Selected galaxies from the COSMOS survey
A team of astronomers studied over 1400 galaxies snapped by Hubble in the COSMOS survey, to test the hypothesis that galactic mergers trigger active galactic nuclei (AGN). In order to make this a blind test, the team modelled and removed the active nucleus (which normally appears as a bright spot) from each galaxy, and then cosmetically added a similar mark to the galaxies without an AGN, to make them visually indistinguishable. This explains the black dot visible near the centre of each of these images.
They then categorised the galaxies, according to whether they showed no sign of recent mergers (top), minor signs (middle row) or clear signs of disruption from a recent merger (bottom).
Analysing these results, they found that galaxies with active nuclei (left) and those with inactive nuclei (right) showed no statistically significant difference in the proportion that had undergone mergers. This means that processes other than galactic mergers must trigger AGN activity.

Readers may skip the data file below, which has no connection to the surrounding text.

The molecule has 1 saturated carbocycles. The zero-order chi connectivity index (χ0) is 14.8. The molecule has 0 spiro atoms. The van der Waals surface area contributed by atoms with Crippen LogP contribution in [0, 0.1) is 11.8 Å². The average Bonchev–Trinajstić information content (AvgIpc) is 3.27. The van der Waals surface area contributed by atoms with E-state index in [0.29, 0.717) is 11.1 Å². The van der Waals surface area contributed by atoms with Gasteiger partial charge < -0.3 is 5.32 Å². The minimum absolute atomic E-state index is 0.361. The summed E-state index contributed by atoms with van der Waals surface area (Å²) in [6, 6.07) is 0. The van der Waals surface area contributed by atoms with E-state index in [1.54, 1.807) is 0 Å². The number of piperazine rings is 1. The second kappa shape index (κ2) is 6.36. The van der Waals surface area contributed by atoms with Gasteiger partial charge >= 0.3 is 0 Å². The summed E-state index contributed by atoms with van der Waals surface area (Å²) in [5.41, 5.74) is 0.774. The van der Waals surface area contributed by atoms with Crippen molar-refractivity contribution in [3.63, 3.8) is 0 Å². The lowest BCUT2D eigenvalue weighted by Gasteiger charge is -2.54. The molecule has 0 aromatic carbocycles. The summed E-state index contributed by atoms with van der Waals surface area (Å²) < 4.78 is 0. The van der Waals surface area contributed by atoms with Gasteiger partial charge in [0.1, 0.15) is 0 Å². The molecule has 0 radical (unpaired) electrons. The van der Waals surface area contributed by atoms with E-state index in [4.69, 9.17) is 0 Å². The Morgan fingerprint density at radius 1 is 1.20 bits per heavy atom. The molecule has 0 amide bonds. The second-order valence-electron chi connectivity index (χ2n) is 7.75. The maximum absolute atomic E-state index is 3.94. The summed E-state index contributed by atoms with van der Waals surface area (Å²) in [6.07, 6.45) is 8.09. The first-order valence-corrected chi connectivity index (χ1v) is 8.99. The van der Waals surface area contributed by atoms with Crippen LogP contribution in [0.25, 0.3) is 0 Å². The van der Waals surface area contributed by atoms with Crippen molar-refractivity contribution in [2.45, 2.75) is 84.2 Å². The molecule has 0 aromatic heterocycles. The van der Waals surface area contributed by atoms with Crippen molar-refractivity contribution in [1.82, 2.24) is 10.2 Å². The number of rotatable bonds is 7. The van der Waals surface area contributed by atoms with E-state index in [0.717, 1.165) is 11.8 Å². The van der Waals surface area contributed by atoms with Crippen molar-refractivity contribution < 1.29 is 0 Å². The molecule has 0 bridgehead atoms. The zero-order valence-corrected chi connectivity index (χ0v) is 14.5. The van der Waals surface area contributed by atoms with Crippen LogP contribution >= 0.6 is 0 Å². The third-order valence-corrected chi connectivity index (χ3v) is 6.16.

NASA, ESA, M. Cisternas (Max-Planck Institute for Astronomy)
About the Image
|Release date:||5 January 2011, 10:00|
|Size:||2650 x 1964 px|
About the Object
|Type:||• Early Universe : Galaxy : Activity : Normal|
• Early Universe : Galaxy : Activity : AGN
• Early Universe : Cosmology : Morphology : Deep Field
Colours & filters
|814 nm||Hubble Space Telescope|